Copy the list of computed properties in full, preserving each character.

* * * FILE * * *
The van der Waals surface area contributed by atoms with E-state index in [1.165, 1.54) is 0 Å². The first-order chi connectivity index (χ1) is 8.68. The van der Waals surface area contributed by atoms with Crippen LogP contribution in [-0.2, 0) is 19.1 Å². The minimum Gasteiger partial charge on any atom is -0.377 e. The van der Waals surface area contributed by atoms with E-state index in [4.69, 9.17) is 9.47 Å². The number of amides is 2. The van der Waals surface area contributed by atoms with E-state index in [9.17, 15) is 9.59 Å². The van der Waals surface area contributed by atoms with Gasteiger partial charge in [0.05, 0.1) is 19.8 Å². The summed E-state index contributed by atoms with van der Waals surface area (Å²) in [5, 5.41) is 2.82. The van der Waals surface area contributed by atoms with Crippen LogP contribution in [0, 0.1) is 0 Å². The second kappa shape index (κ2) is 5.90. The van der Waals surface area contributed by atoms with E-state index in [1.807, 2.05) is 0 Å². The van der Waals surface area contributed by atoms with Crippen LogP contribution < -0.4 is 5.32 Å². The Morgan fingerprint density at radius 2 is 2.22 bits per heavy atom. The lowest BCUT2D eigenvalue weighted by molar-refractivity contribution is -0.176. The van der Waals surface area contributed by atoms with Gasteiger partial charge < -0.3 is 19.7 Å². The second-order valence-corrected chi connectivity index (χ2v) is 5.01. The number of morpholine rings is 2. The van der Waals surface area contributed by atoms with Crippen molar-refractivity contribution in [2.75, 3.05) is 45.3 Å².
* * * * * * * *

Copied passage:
The van der Waals surface area contributed by atoms with E-state index in [1.165, 1.54) is 0 Å². The first-order chi connectivity index (χ1) is 8.68. The van der Waals surface area contributed by atoms with Crippen LogP contribution in [-0.2, 0) is 19.1 Å². The minimum Gasteiger partial charge on any atom is -0.377 e. The van der Waals surface area contributed by atoms with E-state index in [4.69, 9.17) is 9.47 Å². The number of amides is 2. The van der Waals surface area contributed by atoms with E-state index in [9.17, 15) is 9.59 Å². The van der Waals surface area contributed by atoms with Gasteiger partial charge in [0.05, 0.1) is 19.8 Å². The summed E-state index contributed by atoms with van der Waals surface area (Å²) in [5, 5.41) is 2.82. The van der Waals surface area contributed by atoms with Crippen LogP contribution in [0, 0.1) is 0 Å². The second kappa shape index (κ2) is 5.90. The van der Waals surface area contributed by atoms with E-state index in [1.807, 2.05) is 0 Å². The van der Waals surface area contributed by atoms with Crippen LogP contribution < -0.4 is 5.32 Å². The Morgan fingerprint density at radius 2 is 2.22 bits per heavy atom. The lowest BCUT2D eigenvalue weighted by molar-refractivity contribution is -0.176. The van der Waals surface area contributed by atoms with Gasteiger partial charge < -0.3 is 19.7 Å². The second-order valence-corrected chi connectivity index (χ2v) is 5.01. The number of morpholine rings is 2. The van der Waals surface area contributed by atoms with Crippen molar-refractivity contribution in [2.75, 3.05) is 45.3 Å².